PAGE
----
takes in argument a`tf.keras.Model`

instance; it can be used to ground any custom function (succession of operations, Deep Neural Network, ...) that return a value in $[0,1]$, - the lambda constructor
`ltn.Predicate.Lambda(function)`

takes in argument a lambda function; it is appropriate for small mathematical operations with**no trainable weights**(non-trainable function) that return a value in $[0,1]$.

The following defines a predicate $P_1$ using the similarity to the point $\vec{\mu}=\left<2,3\right>$ with $\mathcal{G}(P_1):\vec{x}\mapsto \exp(-\|\vec{x}-\vec{\mu} \|^2)$, and a predicate $P_2$ defined using a Tensorflow model.

In [5]:

```
mu = tf.constant([2.,3.])
P1 = ltn.Predicate.Lambda(lambda x: tf.exp(-tf.norm(x-mu,axis=1)))
class ModelP2(tf.keras.Model):
"""For more info on how to use tf.keras.Model:
https://www.tensorflow.org/api_docs/python/tf/keras/Model"""
def __init__(self):
super(ModelP2, self).__init__()
self.dense1 = tf.keras.layers.Dense(5, activation=tf.nn.elu)
self.dense2 = tf.keras.layers.Dense(1, activation=tf.nn.sigmoid) # returns one value in [0,1]
def call(self, x):
x = self.dense1(x)
return self.dense2(x)
modelP2 = ModelP2()
P2 = ltn.Predicate(modelP2)
```

One can easily query predicates using LTN constants and LTN variables (see further in this notebook to query using variables).

In [6]:

```
c1 = ltn.Constant([2.1,3],trainable=False)
c2 = ltn.Constant([4.5,0.8],trainable=False)
print(P1(c1))
```

NOTE:

- If an LTN predicate (or an LTN function) takes several inputs, e.g. $P_3(x_1,x_2)$, the arguments must be passed as a list (cf Tensorflow's conventions).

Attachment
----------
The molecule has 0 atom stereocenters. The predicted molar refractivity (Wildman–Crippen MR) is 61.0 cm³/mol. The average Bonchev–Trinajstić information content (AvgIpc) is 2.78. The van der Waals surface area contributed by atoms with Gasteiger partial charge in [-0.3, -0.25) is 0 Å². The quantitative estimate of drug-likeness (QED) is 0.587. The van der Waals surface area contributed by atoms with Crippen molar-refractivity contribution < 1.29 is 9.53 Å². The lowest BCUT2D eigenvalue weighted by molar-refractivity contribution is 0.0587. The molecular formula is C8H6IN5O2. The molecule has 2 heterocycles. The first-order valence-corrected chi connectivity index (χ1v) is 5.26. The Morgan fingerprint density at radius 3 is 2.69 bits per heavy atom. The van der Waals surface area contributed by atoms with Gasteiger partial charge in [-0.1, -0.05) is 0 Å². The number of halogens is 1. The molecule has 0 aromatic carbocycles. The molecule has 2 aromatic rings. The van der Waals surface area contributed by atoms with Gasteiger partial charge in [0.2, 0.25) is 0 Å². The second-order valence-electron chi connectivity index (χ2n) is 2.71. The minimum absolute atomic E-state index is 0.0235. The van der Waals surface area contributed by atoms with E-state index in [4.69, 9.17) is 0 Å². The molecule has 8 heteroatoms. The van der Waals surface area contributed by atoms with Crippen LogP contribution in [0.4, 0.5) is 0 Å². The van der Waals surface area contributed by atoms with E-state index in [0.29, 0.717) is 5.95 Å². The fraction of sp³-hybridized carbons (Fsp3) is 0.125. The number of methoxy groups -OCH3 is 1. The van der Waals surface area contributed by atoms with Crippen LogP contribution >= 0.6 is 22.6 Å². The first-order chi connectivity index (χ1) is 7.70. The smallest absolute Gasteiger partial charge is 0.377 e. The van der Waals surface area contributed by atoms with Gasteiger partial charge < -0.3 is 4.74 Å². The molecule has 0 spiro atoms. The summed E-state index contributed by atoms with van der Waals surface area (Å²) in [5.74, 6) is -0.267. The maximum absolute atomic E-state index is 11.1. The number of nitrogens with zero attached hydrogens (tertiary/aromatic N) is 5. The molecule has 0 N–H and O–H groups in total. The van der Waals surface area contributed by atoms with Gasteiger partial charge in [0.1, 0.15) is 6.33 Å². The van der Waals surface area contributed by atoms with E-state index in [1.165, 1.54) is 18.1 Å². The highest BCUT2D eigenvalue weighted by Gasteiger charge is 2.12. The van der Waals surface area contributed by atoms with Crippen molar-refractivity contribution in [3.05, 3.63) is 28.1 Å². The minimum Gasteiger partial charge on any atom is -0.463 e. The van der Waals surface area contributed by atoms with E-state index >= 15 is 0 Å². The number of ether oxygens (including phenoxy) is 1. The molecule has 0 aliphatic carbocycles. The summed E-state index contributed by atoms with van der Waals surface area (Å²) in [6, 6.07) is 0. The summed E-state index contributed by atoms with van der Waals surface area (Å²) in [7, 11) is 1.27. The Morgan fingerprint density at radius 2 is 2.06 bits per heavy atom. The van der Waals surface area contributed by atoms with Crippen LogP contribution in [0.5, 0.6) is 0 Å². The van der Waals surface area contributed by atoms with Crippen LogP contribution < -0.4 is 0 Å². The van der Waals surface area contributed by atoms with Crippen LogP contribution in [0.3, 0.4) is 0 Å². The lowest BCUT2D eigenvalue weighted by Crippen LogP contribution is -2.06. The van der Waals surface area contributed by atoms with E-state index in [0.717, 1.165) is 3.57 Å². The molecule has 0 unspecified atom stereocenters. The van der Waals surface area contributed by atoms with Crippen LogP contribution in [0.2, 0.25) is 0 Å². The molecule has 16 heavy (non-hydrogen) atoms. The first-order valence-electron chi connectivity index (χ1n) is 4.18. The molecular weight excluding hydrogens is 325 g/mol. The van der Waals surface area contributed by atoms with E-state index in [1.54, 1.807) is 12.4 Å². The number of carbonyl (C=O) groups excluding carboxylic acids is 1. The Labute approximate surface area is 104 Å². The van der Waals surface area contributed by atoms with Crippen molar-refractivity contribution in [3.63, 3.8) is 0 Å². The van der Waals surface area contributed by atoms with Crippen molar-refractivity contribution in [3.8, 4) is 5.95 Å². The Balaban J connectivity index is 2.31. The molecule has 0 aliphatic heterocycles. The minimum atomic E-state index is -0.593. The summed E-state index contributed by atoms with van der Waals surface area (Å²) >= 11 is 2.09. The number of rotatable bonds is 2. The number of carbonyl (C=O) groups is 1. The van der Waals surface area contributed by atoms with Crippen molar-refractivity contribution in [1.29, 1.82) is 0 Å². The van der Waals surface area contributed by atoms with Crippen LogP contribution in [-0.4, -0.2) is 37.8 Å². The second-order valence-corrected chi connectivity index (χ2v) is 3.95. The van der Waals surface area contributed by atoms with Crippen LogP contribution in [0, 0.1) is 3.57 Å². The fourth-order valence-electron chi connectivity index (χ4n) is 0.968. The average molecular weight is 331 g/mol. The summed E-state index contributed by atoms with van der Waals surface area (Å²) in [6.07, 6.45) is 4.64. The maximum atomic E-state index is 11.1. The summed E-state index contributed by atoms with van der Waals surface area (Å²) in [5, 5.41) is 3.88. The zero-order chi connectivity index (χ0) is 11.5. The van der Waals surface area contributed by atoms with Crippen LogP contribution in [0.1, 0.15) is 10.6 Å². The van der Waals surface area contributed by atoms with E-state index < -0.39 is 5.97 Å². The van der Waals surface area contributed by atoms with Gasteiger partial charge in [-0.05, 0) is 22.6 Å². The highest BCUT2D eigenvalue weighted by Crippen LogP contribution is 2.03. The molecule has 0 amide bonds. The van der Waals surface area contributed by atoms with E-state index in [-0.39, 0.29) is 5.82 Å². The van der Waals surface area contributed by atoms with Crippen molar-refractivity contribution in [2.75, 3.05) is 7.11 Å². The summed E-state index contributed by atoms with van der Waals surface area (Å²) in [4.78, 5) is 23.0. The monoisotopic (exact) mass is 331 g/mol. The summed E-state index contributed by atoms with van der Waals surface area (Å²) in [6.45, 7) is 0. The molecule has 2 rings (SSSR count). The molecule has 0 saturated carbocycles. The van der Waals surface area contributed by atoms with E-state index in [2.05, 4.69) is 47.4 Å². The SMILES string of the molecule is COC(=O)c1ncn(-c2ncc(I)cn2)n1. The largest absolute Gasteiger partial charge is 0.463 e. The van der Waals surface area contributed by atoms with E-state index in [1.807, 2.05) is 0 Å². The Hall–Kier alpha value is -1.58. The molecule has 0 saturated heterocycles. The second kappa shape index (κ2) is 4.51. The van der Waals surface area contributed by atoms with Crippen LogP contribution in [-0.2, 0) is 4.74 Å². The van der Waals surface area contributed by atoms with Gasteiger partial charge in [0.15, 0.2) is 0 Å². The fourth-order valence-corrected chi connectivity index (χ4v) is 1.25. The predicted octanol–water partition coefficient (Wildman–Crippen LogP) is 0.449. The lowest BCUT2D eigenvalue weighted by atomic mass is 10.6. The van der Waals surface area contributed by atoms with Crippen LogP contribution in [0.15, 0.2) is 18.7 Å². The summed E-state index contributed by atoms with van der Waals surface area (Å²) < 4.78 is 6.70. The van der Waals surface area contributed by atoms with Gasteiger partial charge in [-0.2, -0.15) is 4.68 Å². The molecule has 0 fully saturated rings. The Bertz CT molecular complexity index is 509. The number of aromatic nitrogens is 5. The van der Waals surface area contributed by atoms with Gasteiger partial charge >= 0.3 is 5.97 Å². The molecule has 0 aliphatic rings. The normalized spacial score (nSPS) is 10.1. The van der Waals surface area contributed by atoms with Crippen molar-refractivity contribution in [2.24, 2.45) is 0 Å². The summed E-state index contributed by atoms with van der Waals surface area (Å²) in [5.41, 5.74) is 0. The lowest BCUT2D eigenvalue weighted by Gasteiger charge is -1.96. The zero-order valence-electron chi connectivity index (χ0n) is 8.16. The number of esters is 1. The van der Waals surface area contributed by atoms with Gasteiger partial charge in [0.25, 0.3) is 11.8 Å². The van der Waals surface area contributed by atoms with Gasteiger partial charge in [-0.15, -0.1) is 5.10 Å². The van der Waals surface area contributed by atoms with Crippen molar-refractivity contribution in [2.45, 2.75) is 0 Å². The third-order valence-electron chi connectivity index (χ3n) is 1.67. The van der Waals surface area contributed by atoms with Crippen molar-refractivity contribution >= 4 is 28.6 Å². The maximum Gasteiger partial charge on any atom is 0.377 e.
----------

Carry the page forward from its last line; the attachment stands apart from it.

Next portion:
- LTN converts inputs such that there is a "batch" dimension on the first axis. Therefore, most operations should work with
`axis=1`

.

In [7]:

```
class ModelP3(tf.keras.Model):
def __init__(self):
super(ModelP3, self).__init__()
self.dense1 = tf.keras.layers.Dense(5, activation=tf.nn.elu)
self.dense2 = tf.keras.layers.Dense(1, activation=tf.nn.sigmoid) # returns one value in [0,1]
def call(self, inputs):
x1, x2 = inputs[0], inputs[1] # multiple arguments are passed as a list
x = tf.concat([x1,x2],axis=1) # axis=0 is the batch axis
x = self.dense1(x)
return self.dense2(x)
P3 = ltn.Predicate(ModelP3())
print(P3([c1,c2])) # multiple arguments are passed as a list
```

We can define trainable or non trainable 0-ary predicates (propositional variables) using `ltn.Proposition`

. They are grounded as a mathematical constant in $[0,1]$.

In [8]:

```
# Declaring a trainable 0-ary predicate with initial truth value 0.3
A = ltn.Proposition(0.3, trainable=False)
print(A)
```

For more details and useful ways to create predicates (incl. how to integrate multiclass classifiers as binary predicates), see the complementary notebook.

LTN functions are grounded as any mathematical function that maps $n$ individuals to one individual in the tensor domains.

There are different ways to construct an LTN function in LTN:

- the default constructor
`ltn.Function(model)`

takes in argument a`tf.keras.Model`

instance; it can be used to ground any custom function (succession of operations, Deep Neural Network, ...), - the lambda constructor
`ltn.Function.Lambda(function)`

takes in argument a lambda function; it is appropriate for small mathematical operations with**no weight tracking**(non-trainable function).